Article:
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. That was true even if you include the '90s in there. The only difference in that period was that it was a longer stretch of staying above the trend line, but there were actually periods in the past when we got more above trend line in terms of earnings growth than we did in the '90s. That's a trend line that I think is pretty much cast in stone at 7%. We've spent some time below it now, and we'll probably start moving back up again, but not at some short ramp-up. We're likely talking mid-single-digit earnings growth for this year. The industry analysts are expecting growth of 16%. I don't think that's realistic. Certainly the first quarter will be below what they are expecting. If you're starting from a low point in the first quarter, it's going to be hard to get the estimates that they have for the fourth quarter. That would require a pretty rapid ramp-up, so I don't think we'll achieve the 16%, but we'll have earnings growth in the mid-single-digits.

LM: How will increased productivity levels change P/E ratios? According to recent productivity data, Internet technology appears to be starting to make companies more productive. They can spend less and produce the same amount of product. Will this create higher earnings going forward, with smaller overhead subtracted from revenue?

CH: We've heard this new era stuff through the '90s, and it didn't materialize. The productivity numbers in the '90s were lower than in the '60s. All this productivity hoopla is a result of the '90s being better than what we saw in the late '70s and the early '80s, but it was more getting back to normal type numbers rather than some new era. I don't agree with that at all. We heard in the late '60s and early '70s about how things were going to be different this time because of the technology advances that were going on then. Technology is still cyclical, always will be, but with a higher growth rate. The idea that we are in some accelerated growth rate -- I just don't believe that.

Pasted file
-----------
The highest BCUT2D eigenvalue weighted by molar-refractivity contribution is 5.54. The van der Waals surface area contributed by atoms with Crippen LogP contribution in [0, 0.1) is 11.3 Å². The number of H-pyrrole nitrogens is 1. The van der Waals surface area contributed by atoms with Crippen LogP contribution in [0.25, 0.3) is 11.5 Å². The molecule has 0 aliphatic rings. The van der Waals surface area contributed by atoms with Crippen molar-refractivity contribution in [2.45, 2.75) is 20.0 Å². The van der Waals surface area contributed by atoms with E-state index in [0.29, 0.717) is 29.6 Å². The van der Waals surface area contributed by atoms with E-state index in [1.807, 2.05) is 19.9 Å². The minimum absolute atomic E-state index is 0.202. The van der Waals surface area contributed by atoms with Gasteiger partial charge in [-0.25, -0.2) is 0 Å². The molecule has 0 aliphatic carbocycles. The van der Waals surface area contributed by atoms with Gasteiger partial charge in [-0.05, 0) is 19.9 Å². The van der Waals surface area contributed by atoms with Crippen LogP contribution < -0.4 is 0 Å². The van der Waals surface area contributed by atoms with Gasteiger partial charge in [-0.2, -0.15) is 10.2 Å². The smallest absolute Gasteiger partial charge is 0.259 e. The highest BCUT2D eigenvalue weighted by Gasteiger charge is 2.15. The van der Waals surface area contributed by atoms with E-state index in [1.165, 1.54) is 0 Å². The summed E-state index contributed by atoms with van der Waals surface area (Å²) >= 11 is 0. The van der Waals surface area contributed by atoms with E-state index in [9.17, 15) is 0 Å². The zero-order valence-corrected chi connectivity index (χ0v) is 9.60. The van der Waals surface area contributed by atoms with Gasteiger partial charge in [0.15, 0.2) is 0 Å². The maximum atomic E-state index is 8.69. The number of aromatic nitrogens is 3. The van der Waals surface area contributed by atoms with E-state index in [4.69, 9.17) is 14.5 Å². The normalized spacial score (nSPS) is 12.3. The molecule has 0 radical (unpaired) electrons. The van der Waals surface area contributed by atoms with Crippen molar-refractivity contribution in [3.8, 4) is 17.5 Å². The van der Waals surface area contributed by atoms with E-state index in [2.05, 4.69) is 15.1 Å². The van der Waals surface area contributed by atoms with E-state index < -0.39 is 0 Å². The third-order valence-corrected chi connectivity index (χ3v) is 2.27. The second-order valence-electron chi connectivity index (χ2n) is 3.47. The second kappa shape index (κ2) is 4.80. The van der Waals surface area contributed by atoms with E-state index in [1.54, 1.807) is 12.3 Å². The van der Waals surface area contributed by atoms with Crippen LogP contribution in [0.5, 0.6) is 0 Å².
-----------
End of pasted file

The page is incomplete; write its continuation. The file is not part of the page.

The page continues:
LM: In the wake of


, there has been a lot of discussion about how companies account for earnings. How powerful is the


warning that companies could be liable for fraud if they misrepresent earnings by using pro forma?

CH: It's powerful because the SEC can speak softly and carry a big stick, and they've said with this warning that they are going to use that stick. Unfortunately, I think it needs to be a little more specific. It leaves a couple of loopholes where the companies can say their earnings were $1.50 on a GAAP basis, but pro forma was $1.75, for the following reasons. Then they give you a bunch of reasons as to what they were, but they don't explain each one and break out the amount of each. That means you are left either excluding all of those items or excluding none of them. It may be that if it was a restructuring charge, an asset sale gain and an inventory writedown, you might want to exclude the first two but not the third. They have a duty to provide the tools to let the investor adjust the GAAP earnings to whatever basis they feel is appropriate. The companies have a right to put out a number that they believe is the one you should use for earnings to value the stock, but they have to provide all the tools. That means quantifying and explaining not only each item, but also items that might be normally excluded in the adjusted earnings, but that the company is including. For example, the venture capital gains that companies were having in the tech area a few years ago -- normally asset sale gains like that are excluded from the GAAP earnings to get to the adjusted earnings. The case was made that these were not just for investment, but because they wanted to have a strategic relationship with these companies and therefore should be included in operating earnings. That's an interesting argument, but I don't think everyone would necessarily agree with it. Therefore, you should provide information about what this item is all about and how much it added to your earnings. If someone wanted to back that up, they can. They need to fine-tune that warning, but it's a very important first step.

LM: Because of Enron,



Computer Associates

-- just to name a few of the companies that journalists and analysts have caught abusing pro forma -- is the term useful any more because it has been so discredited?